Screening For Cancer by Ambient Ionization Mass Spectrometry

Cedric A DHue, Purdue University


This dissertation summarizes two separate studies which evaluated whether desorption electrospray ionization (DESI) and TS-MS (TS) mass spectrometry (MS) distinguished cancer from normal tissue for different cancers in different organ systems in different animal species, human and canine. The canine bladder study evaluated whether DESI-MS and TS-MS distinguished InvUC from normal and InvUC in high risk breeds from InvUC in low risk breeds. The study concluded DESI-MS and TS-MS each facilitated differentiation of transitional cell carcinoma (InvUC) from normal canine bladder epithelial tissue using, among other ions, m/z 281.5 (FA 18:1; oleic acid) and m/z 563.5 (oleic acid dimer). PCA-LDA resulted in accuracy rates of 96% for DESI-MS imaging and 93% for TS-MS of InvUC versus normal tissue, and 88% for DESI-MS of InvUC in high risk versus low risk breeds. The human oral cavity study evaluated whether DESI-MS facilitated differentiation of tongue conventional squamous cell carcinoma (“CSCC”) and normal tongue epithelial tissue in three sample groups: fresh frozen banked, and two separate surgical sample groups (Indiana University School of Medicine and University of California – Davis). Each study concluded DESI-MS facilitated differentiation of CSCC from normal oral cavity tissue. In the fresh frozen banked tissue study, PCA-LDA resulted in accuracy rates of 95% for DESI-MS imaging of CSCC versus normal and 93% for DESI-MS imaging of CSCC, adjacent normal and normal. This dissertation suggests that DESI-MS and TS-MS may be useful as either screening or case-finding methods for distinguishing cancer from normal epithelial tissue. Furthermore, DESI-MS may be useful in understanding InvUC development with breed risk and oleic acid dimerization used to uncover novel InvUC lipid metabolism mechanisms. TS-MS may be useful for the rapid differentiation of cancer in a surgical setting or clinical appointment.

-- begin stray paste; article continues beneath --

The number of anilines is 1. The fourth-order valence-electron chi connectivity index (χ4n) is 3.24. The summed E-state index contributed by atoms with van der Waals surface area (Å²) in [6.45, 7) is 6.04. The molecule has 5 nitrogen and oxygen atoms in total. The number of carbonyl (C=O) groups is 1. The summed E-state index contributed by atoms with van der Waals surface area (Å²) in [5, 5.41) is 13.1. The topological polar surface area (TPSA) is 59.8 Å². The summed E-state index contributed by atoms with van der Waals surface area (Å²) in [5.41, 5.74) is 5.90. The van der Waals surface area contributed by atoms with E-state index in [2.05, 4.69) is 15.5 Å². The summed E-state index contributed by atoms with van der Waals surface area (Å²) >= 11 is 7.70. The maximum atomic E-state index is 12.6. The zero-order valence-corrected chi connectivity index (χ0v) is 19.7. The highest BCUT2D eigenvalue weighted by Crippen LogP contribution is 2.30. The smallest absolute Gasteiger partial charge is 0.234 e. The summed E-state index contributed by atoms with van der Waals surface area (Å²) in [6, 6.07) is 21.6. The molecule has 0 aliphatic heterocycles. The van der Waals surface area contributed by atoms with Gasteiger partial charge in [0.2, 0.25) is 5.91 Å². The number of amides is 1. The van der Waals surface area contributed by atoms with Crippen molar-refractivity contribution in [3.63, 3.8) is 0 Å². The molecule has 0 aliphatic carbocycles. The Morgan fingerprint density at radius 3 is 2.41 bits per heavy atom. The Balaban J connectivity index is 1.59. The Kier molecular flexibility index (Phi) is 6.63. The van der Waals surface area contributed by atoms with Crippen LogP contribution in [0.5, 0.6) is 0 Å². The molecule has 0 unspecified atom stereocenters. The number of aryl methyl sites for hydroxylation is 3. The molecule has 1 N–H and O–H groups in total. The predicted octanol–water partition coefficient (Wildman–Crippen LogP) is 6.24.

Cooks, Purdue University.

Subject Area

Analytical chemistry

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